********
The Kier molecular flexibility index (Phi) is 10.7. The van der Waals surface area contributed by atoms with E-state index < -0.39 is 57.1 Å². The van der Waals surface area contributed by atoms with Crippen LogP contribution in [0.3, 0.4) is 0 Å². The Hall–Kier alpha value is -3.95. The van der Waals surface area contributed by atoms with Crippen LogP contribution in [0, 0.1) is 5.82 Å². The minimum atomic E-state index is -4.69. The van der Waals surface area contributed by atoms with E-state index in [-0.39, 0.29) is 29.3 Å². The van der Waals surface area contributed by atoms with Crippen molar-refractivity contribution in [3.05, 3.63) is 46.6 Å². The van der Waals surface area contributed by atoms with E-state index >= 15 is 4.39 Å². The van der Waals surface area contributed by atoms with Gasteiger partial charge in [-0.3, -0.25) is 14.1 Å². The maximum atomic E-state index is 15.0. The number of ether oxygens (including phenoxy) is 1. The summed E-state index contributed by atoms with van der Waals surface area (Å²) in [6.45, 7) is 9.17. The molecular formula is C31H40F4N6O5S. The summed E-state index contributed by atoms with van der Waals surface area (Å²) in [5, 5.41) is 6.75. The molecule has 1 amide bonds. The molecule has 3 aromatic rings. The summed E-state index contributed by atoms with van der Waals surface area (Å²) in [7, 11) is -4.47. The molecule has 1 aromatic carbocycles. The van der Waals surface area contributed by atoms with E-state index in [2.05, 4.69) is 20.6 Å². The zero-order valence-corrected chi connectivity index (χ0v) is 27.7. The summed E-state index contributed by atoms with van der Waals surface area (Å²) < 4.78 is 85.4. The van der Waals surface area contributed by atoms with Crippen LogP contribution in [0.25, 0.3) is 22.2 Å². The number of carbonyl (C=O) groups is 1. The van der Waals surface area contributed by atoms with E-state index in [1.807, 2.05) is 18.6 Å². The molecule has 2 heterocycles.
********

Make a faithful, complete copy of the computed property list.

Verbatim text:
The Kier molecular flexibility index (Phi) is 10.7. The van der Waals surface area contributed by atoms with E-state index < -0.39 is 57.1 Å². The van der Waals surface area contributed by atoms with Crippen LogP contribution in [0.3, 0.4) is 0 Å². The Hall–Kier alpha value is -3.95. The van der Waals surface area contributed by atoms with Crippen LogP contribution in [0, 0.1) is 5.82 Å². The minimum atomic E-state index is -4.69. The van der Waals surface area contributed by atoms with E-state index in [-0.39, 0.29) is 29.3 Å². The van der Waals surface area contributed by atoms with Crippen molar-refractivity contribution in [3.05, 3.63) is 46.6 Å². The van der Waals surface area contributed by atoms with E-state index >= 15 is 4.39 Å². The van der Waals surface area contributed by atoms with Gasteiger partial charge in [-0.3, -0.25) is 14.1 Å². The maximum atomic E-state index is 15.0. The number of ether oxygens (including phenoxy) is 1. The summed E-state index contributed by atoms with van der Waals surface area (Å²) in [6.45, 7) is 9.17. The molecular formula is C31H40F4N6O5S. The summed E-state index contributed by atoms with van der Waals surface area (Å²) in [5, 5.41) is 6.75. The molecule has 1 amide bonds. The molecule has 3 aromatic rings. The summed E-state index contributed by atoms with van der Waals surface area (Å²) in [7, 11) is -4.47. The molecule has 1 aromatic carbocycles. The van der Waals surface area contributed by atoms with E-state index in [2.05, 4.69) is 20.6 Å². The zero-order valence-corrected chi connectivity index (χ0v) is 27.7. The summed E-state index contributed by atoms with van der Waals surface area (Å²) < 4.78 is 85.4. The van der Waals surface area contributed by atoms with Crippen LogP contribution in [0.25, 0.3) is 22.2 Å². The number of carbonyl (C=O) groups is 1. The van der Waals surface area contributed by atoms with E-state index in [1.807, 2.05) is 18.6 Å². The molecule has 2 heterocycles.